Going through the Michigan divorce process is not easy, but dissolving a long-term marriage introduces numerous challenges that parties may not expect. A so-called “gray divorce” encompasses the typical questions that you must address at any age, such as property division and spousal support. However, retirement is a key factor when spouses have been married for many years. Michigan’s equitable distribution statute provides that marital assets are to be divided according to the interests of fairness, but the unique nature of retirement can lead to considerable confusion and disputes in a gray divorce.
If you are a party to a divorce case, it is critical to understand your rights with respect to retirement and other assets you accumulated over a long-term marriage. A Michigan gray divorce lawyer can advise you on the laws and assist with options for resolving property division issues. In addition, an overview on retirement in gray divorce may be informative.
Gray Divorce and Retirement
When older individuals are ending a long-term marriage, there are a few points to keep in mind on how retirement impacts two aspects of the divorce process:
- Property Division: Retirement will usually be considered marital property and subject to equitable distribution between the spouses. This is true even when an account is titled in the name of one party or for nontransferable plans connected to employment.
- Spousal Support: Some of the factors the court reviews when awarding alimony to a financially dependent spouse include age, the length of the marriage, and the ability to be self-supporting. A judge will also look at how marital assets were divided between the parties, including retirement benefits.
Two households are more expensive to maintain, so one or both parties may have to put off retirement, make budgetary changes, or reduce costs in other areas.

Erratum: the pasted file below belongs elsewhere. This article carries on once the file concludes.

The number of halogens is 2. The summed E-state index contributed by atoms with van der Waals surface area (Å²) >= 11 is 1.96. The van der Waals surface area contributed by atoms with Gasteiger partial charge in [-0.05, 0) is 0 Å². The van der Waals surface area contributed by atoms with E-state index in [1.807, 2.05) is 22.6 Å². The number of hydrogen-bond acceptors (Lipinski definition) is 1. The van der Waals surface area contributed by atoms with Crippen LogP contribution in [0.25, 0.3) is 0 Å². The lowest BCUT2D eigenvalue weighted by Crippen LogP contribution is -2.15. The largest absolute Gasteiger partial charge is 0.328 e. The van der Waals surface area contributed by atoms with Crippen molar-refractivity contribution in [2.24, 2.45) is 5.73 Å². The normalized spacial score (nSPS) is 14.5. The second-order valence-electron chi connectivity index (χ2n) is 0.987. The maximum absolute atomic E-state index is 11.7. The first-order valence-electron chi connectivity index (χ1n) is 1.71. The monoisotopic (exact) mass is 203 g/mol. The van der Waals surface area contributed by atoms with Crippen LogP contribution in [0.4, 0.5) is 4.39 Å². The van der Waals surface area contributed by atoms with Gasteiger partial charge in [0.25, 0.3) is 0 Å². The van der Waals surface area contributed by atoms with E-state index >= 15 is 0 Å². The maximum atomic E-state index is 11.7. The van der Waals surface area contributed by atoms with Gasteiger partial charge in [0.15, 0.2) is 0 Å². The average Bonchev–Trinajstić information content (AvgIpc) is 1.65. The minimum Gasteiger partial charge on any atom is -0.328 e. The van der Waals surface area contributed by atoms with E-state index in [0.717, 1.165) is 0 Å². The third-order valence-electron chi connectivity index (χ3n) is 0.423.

Options for Handling Retirement in Gray Divorce
You can take advantage of the same strategies with retirement as you do in dealing with other issues in divorce. Michigan law encourages the parties to agree on property division and spousal support, and mediation is an option to get you closer to compromise on retirement plans. Outstanding disputes must go to a contested hearing, in which a judge will decide retirement issues.
Whenever retirement is an issue in divorce, you should keep in mind:
- Parties must address how division of retirement plans impacts taxes after making changes to ownership. Errors could lead to higher tax liability or penalties.
- A qualified domestic relations order (QDRO) may be necessary for dividing a retirement plan in divorce. When there is a QDRO in place, the former non-participating spouse receives payments just as if he or she was named participant.
Consult With a Michigan Divorce Attorney About Retirement in Gray Divorce
This summary of Michigan divorce laws helps you understand the basics regarding retirement, but you will need an experienced lawyer to guide you through the legal process. For more information on the issues that may arise in a gray divorce, please contact the Law Offices of Michael A. Robbins. We can set up a consultation to review your circumstances and discuss options for handling retirement benefits.